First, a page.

This is our third installment on the recent CFA Institute monograph, A Comprehensive Business Reporting Model: Financial Reporting for Investors. The work, authored by a committee of experienced analysts, updates the 1993 commentary called Financial Reporting in the 1990s and Beyond. Like its predecessor, this report speaks forthrightly about the highly limited usefulness of current generally accepted accounting principles financial statements. (It's available without cost at report's centerpiece is 12 principles that serve as a manifesto for replacing the status quo. We covered other principles in two earlier columns, and we now tackle a couple more.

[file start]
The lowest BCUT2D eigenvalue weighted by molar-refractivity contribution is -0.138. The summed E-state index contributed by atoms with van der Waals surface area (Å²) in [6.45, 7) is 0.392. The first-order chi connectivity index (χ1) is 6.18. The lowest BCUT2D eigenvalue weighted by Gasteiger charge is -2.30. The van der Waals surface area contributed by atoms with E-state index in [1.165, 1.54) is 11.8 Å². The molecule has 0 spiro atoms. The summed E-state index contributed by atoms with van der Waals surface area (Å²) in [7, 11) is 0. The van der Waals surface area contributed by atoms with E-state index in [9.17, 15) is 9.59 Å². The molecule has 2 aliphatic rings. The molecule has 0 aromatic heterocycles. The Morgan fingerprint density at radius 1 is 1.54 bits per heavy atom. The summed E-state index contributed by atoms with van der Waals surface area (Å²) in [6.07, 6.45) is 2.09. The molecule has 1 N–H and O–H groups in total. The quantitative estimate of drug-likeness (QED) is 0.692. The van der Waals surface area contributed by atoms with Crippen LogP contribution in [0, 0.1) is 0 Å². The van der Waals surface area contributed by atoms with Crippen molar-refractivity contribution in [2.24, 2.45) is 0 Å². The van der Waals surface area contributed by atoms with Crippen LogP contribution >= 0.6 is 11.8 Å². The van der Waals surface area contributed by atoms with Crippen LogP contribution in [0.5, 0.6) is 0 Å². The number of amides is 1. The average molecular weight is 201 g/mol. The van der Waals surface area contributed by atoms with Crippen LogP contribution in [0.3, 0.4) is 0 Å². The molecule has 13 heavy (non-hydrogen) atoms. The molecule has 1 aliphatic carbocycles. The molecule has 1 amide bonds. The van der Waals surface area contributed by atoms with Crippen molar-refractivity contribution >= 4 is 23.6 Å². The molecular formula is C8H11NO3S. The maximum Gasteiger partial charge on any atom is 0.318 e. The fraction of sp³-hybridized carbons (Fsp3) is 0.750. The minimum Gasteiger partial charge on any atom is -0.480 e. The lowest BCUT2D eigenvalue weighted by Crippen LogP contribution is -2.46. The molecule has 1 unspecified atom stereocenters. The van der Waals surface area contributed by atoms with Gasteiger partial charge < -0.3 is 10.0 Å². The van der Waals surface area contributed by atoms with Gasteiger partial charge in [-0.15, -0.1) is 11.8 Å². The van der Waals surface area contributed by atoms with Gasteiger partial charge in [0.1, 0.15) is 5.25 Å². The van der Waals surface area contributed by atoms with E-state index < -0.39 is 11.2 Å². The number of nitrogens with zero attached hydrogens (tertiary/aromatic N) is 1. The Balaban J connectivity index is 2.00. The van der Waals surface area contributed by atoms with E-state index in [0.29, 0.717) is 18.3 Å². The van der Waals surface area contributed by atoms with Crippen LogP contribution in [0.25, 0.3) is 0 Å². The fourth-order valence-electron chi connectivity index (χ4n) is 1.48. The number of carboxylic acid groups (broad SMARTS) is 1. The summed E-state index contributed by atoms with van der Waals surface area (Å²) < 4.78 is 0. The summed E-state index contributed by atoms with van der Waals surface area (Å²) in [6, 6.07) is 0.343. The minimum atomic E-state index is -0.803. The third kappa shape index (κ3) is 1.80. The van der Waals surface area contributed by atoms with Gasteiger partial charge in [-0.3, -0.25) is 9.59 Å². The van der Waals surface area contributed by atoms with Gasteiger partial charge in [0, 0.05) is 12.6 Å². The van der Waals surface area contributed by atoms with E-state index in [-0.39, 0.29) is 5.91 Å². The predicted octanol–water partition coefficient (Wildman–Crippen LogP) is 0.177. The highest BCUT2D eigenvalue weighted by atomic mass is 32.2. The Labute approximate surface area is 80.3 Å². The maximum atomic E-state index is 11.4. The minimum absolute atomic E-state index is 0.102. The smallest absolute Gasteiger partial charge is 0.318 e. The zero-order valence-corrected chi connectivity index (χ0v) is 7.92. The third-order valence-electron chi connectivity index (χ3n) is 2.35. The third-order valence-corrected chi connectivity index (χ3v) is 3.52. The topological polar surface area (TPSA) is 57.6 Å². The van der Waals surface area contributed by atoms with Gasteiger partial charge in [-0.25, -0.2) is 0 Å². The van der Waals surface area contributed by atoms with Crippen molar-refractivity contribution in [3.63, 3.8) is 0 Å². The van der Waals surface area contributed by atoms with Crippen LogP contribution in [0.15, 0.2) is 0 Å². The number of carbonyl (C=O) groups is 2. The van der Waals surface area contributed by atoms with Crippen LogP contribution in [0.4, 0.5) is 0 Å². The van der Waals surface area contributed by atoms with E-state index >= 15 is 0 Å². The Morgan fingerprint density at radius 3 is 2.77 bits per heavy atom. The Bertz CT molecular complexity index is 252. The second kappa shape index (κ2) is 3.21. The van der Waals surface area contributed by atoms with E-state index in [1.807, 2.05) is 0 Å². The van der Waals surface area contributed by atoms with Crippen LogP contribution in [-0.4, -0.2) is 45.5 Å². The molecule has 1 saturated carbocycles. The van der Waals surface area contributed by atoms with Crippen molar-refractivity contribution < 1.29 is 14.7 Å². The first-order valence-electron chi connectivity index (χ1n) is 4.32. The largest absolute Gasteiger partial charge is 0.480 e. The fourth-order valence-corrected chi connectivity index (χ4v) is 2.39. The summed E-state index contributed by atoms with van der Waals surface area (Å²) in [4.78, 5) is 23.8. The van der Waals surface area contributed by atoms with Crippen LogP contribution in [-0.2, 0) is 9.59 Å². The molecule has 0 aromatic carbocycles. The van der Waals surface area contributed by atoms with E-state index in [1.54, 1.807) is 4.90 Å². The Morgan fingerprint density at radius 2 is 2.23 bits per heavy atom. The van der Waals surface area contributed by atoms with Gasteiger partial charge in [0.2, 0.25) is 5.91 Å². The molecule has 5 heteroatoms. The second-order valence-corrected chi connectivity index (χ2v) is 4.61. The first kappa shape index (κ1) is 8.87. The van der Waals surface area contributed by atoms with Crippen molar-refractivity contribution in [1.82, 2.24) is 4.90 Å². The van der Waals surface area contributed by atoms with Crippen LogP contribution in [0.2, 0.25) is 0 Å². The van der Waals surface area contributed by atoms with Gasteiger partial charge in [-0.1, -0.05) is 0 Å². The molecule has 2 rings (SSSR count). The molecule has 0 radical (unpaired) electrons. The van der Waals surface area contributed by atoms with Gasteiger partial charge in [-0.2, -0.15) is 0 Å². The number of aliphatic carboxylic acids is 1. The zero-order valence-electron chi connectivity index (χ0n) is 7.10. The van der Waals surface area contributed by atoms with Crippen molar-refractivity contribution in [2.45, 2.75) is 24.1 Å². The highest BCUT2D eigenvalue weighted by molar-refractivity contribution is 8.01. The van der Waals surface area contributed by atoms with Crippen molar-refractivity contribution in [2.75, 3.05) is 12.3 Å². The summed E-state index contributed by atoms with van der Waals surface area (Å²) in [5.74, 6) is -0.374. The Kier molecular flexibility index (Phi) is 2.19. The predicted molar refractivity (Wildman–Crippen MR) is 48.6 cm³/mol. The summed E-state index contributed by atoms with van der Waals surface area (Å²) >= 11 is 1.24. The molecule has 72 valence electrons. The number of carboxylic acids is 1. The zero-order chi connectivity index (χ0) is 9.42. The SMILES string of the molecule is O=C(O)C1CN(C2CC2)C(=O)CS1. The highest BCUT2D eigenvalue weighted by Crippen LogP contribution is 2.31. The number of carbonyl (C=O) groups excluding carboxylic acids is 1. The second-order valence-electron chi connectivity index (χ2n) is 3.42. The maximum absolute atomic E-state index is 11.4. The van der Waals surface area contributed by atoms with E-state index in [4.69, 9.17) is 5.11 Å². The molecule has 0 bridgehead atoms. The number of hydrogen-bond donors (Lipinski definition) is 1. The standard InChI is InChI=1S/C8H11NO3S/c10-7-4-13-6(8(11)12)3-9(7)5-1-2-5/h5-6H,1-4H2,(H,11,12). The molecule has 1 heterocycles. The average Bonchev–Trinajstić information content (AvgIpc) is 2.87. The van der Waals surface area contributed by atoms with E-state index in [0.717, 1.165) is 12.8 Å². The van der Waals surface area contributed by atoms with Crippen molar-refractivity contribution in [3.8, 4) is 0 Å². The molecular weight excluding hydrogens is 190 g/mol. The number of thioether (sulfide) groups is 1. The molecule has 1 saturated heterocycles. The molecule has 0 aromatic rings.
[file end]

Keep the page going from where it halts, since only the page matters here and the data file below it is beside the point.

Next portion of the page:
Before doing so, it's worth a reminder that what you're about to read is not coming from two aloof academics. While we generally agree with what it says, the report expresses the frustrations of expert statement users who have to re-engineer GAAP financial information to get at least some idea of what they need to know. As prime consumers of financial reports, their views deserve careful consideration.

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